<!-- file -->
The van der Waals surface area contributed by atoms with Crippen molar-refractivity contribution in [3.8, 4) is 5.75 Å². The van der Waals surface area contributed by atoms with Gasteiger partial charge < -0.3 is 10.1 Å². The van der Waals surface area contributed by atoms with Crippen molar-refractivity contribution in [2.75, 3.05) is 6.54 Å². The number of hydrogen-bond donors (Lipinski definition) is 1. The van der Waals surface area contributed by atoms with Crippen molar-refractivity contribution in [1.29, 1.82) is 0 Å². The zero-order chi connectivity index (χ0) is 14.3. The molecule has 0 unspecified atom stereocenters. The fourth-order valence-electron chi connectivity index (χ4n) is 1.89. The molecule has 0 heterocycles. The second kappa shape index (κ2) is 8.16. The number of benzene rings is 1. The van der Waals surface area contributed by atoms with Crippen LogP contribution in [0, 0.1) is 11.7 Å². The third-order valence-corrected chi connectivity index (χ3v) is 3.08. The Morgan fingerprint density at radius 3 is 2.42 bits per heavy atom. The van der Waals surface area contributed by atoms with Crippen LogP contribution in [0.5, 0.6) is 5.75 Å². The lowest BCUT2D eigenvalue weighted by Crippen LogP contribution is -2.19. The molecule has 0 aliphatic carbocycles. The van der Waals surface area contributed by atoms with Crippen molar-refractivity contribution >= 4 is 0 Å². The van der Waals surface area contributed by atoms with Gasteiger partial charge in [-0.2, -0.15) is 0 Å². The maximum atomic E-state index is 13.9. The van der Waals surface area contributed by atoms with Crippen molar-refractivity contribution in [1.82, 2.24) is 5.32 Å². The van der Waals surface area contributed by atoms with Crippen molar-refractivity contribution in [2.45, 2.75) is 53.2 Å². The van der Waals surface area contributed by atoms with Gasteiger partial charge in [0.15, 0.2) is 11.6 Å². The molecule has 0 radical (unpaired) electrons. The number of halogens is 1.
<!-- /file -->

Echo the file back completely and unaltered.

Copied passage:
The van der Waals surface area contributed by atoms with Crippen molar-refractivity contribution in [3.8, 4) is 5.75 Å². The van der Waals surface area contributed by atoms with Gasteiger partial charge < -0.3 is 10.1 Å². The van der Waals surface area contributed by atoms with Crippen molar-refractivity contribution in [2.75, 3.05) is 6.54 Å². The number of hydrogen-bond donors (Lipinski definition) is 1. The van der Waals surface area contributed by atoms with Crippen molar-refractivity contribution in [1.29, 1.82) is 0 Å². The zero-order chi connectivity index (χ0) is 14.3. The molecule has 0 unspecified atom stereocenters. The fourth-order valence-electron chi connectivity index (χ4n) is 1.89. The molecule has 0 heterocycles. The second kappa shape index (κ2) is 8.16. The number of benzene rings is 1. The van der Waals surface area contributed by atoms with Crippen LogP contribution in [0, 0.1) is 11.7 Å². The third-order valence-corrected chi connectivity index (χ3v) is 3.08. The Morgan fingerprint density at radius 3 is 2.42 bits per heavy atom. The van der Waals surface area contributed by atoms with Crippen LogP contribution in [0.5, 0.6) is 5.75 Å². The lowest BCUT2D eigenvalue weighted by Crippen LogP contribution is -2.19. The molecule has 0 aliphatic carbocycles. The van der Waals surface area contributed by atoms with Crippen molar-refractivity contribution >= 4 is 0 Å². The van der Waals surface area contributed by atoms with Gasteiger partial charge in [-0.2, -0.15) is 0 Å². The maximum atomic E-state index is 13.9. The van der Waals surface area contributed by atoms with Crippen molar-refractivity contribution in [1.82, 2.24) is 5.32 Å². The van der Waals surface area contributed by atoms with Crippen molar-refractivity contribution in [2.45, 2.75) is 53.2 Å². The van der Waals surface area contributed by atoms with Gasteiger partial charge in [0.15, 0.2) is 11.6 Å². The molecule has 0 radical (unpaired) electrons. The number of halogens is 1.